Louisa County High School students’ efforts give woman a helping hand

Monica White is ecstatic when she turns the keys in the ignition of the 1996 Jeep Cherokee Louisa County High School students repaired for her.

Monica White’s van broke down five months ago and repairs were estimated to cost upwards of $5,000, more than the single mother of a special needs child could afford.

The Fluvanna woman’s eight-year-old son has multiple medical conditions, some life-threatening.  He sees 11 different specialists and attends treatment, therapy and other appointments on a weekly basis in Charlottesville and Maryland.

“It’s essential that we have a means of transportation to get to and from,” White said. “Not being able to have a vehicle was pretty devastating.”

But on Friday, March 9, thanks to the efforts of students in Louisa County High School’s second period automobile technology class, she was handed the keys to a refurbished 1996 Jeep Cherokee.

White had reached out to Giving Words, a nonprofit organization that helps single young mothers get back on their feet. Ginny Brown, who co-founded the organization with her husband, Eddie, works at the high school and began culling together resources to help.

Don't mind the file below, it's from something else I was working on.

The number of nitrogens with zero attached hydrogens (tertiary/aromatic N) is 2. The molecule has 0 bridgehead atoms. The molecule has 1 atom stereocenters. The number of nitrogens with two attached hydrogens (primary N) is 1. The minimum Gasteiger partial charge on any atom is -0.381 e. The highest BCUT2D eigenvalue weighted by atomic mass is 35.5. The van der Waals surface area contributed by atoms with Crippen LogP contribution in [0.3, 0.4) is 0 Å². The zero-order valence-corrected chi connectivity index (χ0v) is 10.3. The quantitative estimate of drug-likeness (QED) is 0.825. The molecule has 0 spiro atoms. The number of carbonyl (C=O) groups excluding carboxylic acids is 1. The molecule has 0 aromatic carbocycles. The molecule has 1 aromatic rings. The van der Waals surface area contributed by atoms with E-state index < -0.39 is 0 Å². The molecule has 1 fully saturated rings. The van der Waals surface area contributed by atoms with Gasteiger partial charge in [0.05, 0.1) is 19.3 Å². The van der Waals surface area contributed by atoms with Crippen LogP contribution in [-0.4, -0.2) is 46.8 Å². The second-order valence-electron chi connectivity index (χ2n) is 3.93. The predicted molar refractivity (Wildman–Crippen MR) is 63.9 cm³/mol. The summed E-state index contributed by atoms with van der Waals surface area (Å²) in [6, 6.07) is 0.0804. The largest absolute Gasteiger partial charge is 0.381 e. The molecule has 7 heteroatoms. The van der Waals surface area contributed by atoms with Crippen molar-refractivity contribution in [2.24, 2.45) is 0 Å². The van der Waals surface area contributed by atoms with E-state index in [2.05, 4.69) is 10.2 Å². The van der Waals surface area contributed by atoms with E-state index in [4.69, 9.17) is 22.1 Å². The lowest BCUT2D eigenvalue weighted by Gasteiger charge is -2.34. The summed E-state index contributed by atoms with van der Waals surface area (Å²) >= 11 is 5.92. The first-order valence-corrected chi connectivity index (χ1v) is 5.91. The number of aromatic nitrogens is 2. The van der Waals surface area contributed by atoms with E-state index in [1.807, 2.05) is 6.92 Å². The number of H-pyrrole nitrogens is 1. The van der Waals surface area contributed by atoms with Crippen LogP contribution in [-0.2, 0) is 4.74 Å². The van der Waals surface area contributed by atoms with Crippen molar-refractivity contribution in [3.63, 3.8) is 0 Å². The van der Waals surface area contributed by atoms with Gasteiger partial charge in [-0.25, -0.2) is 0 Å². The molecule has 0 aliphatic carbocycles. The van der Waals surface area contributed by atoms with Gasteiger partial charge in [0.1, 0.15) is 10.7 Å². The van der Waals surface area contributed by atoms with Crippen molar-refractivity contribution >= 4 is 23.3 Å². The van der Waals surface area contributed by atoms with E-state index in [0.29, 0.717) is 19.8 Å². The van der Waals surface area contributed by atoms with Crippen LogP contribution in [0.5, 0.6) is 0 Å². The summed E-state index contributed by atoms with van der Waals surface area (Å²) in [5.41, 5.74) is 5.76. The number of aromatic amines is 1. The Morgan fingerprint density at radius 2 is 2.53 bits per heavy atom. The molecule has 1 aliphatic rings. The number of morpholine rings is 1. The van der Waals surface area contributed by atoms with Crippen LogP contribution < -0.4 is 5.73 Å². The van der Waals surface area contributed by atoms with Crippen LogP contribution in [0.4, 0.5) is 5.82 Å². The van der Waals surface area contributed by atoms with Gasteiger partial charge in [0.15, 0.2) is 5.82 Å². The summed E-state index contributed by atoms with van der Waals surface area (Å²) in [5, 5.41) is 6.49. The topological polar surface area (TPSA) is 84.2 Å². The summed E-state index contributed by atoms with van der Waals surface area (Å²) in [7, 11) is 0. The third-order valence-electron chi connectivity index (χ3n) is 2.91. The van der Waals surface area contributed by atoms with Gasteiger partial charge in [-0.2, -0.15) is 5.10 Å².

A car had been donated by a member of Mechanicsville Baptist Church’s congregation, but needed some repairs.  It was agreed that the students in Robert Goodwin’s automotive class at the high school could help.

“All of the pieces were just laying there for us to put together,” Ginny Brown said.

Goodwin said the students completely revamped the vehicle, got it running and ready for the road. The sport utility vehicle gives White plenty of room for her son’s equipment and other items they need to take with them when traveling.

This is a partial article. To read the full story, pick up a copy of the March 15, 2018 issue of The Central Virginian at one of many newsstands around the county, the newspaper’s office or subscribe today at http://www.thecentralvirginian.com/subscribe/

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